An orchestra is a large instrumental ensemble typical of classical music, which mixes instruments from different families, including bowed string instruments such as violin, viola, cello and double bass, as well as brass, woodwinds, and percussion instruments, each grouped in sections.
- Numerous important conductors and composers were (and are) players of instruments other than the piano or organ over the course of their careers (Hans Richter, Edric Cundell, Daniel Jones, Edward Downes, Cedric Thorpe Davie and Norman Del Mar were hornists, Malcolm Arnold and Elgar Howarth trumpeters, Gustav Holst and George Alexander Macfarren trombonists, Simon Rattle a percussionist, Christian Darnton a bassoonist, Arthur Nikisch, Basil Cameron, Eugène Goossens and George Lloyd violinists, John Barbirolli, Charles Lucas, Havergal Brian and Arturo Toscanini cellists, and Benjamin Britten and Frank Bridge were violists). The intimate knowledge of the orchestra one gleans as a player is very valuable for conducting a symphony orchestra or writing orchestral compositions.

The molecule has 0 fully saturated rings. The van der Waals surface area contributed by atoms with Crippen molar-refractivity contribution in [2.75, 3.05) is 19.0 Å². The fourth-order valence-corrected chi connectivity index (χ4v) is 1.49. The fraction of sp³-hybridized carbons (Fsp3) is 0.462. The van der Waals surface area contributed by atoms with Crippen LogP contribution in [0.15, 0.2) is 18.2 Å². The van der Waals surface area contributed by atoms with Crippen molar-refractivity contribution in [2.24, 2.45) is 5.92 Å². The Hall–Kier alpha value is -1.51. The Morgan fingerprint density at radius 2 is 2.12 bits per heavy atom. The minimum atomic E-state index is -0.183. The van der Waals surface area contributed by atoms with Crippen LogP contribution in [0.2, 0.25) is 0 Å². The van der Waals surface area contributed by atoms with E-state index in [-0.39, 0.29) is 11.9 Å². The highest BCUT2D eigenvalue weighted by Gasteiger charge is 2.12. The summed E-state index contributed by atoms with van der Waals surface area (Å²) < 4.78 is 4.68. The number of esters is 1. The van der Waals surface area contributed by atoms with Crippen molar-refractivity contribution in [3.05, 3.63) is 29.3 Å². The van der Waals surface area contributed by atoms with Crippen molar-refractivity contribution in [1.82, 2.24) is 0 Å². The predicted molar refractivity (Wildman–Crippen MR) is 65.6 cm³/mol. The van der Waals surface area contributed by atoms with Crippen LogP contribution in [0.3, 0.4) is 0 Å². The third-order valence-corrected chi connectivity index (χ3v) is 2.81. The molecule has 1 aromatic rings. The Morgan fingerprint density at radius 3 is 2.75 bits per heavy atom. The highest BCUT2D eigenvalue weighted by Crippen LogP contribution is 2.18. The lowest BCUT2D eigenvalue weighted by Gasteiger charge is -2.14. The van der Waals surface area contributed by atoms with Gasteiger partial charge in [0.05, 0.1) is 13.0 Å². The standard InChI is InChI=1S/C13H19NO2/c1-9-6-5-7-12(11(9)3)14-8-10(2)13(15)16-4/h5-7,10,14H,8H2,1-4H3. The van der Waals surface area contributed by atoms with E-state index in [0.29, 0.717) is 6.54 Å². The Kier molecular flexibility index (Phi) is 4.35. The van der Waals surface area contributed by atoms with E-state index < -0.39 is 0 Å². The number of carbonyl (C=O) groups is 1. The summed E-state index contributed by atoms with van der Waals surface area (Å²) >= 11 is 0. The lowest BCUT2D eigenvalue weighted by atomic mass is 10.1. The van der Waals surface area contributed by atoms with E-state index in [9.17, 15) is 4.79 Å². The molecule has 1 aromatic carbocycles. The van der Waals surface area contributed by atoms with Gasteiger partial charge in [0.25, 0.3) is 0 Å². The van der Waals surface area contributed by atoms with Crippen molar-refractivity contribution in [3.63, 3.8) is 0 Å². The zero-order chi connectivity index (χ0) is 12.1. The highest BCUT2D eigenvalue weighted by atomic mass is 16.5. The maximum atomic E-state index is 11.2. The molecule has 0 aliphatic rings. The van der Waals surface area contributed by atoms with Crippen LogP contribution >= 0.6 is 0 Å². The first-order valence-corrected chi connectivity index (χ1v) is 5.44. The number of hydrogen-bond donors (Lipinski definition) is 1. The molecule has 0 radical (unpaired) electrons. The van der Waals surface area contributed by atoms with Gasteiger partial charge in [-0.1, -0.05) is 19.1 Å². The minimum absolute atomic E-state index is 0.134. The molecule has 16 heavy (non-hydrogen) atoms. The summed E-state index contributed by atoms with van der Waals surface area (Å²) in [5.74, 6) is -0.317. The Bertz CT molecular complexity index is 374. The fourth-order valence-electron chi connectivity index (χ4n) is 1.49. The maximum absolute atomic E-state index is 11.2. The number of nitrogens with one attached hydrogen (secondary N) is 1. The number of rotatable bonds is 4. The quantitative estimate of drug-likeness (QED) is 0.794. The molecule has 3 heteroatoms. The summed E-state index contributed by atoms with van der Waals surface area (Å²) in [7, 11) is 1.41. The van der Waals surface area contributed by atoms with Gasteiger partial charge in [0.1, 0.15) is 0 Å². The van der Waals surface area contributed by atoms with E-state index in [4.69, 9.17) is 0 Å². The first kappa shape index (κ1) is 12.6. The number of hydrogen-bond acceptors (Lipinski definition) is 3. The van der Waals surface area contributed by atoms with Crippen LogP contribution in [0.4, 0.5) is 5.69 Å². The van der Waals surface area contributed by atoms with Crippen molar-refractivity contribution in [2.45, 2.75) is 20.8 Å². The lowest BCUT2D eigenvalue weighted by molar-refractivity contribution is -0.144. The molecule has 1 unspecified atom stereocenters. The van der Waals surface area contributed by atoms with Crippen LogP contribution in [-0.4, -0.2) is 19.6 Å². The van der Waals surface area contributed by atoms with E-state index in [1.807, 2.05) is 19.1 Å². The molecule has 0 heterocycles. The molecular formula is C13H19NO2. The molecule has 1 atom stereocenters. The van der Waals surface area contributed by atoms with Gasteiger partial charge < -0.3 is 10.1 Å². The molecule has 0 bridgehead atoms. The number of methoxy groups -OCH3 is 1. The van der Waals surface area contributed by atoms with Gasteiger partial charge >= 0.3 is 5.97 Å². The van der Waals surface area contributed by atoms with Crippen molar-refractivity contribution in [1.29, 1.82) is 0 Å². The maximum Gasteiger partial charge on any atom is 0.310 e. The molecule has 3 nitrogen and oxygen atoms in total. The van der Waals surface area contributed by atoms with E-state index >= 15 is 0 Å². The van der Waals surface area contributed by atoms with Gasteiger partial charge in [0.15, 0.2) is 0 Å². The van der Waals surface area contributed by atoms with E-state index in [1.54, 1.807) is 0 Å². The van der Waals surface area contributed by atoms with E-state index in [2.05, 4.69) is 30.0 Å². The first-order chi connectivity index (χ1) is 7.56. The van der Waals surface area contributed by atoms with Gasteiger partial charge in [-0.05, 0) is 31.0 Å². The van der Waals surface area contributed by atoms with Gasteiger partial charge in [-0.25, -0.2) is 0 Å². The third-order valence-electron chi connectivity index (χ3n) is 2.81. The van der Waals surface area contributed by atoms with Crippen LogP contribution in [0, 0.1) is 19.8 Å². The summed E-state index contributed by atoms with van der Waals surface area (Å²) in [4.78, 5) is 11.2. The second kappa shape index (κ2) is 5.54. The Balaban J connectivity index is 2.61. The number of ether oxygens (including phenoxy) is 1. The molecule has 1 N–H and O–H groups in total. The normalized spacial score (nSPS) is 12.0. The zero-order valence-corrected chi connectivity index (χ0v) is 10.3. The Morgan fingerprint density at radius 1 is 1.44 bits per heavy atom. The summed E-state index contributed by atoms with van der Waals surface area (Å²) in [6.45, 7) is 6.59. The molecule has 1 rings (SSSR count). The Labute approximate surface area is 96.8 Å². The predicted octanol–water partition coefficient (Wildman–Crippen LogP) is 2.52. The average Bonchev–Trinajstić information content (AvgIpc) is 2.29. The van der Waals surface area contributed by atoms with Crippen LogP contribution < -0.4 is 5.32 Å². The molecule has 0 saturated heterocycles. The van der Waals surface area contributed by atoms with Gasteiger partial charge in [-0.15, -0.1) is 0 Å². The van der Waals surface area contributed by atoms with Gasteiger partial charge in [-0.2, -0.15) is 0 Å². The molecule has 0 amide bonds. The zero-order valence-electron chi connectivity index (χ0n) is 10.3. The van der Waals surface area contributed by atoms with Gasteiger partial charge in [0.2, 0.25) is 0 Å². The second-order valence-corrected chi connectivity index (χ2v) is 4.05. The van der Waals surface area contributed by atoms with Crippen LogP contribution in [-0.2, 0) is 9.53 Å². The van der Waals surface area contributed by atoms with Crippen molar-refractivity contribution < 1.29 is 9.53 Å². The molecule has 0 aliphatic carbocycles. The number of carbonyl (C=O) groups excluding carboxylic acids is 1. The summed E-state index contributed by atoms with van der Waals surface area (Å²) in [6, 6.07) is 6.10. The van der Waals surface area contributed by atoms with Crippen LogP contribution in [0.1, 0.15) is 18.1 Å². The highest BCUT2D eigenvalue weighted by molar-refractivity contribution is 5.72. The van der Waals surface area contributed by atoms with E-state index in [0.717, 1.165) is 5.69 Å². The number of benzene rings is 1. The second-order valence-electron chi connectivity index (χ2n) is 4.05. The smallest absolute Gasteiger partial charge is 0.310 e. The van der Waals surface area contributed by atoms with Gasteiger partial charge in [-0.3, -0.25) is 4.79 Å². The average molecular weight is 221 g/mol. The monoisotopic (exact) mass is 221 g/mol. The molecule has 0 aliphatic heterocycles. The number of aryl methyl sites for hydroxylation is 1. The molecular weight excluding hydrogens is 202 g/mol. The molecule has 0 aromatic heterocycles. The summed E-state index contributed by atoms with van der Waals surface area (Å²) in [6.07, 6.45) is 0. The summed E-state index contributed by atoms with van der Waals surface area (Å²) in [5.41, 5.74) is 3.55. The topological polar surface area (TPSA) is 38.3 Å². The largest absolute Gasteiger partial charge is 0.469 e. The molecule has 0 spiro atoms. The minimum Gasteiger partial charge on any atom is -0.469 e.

- Jürgen Schaarwächter (27 February 2015). Two Centuries of British Symphonism: From the beginnings to 1945. A preliminary survey. With a foreword by Lewis Foreman. Volume 1. Georg Olms Verlag. p. 584. ISBN 978-3-487-15227-1.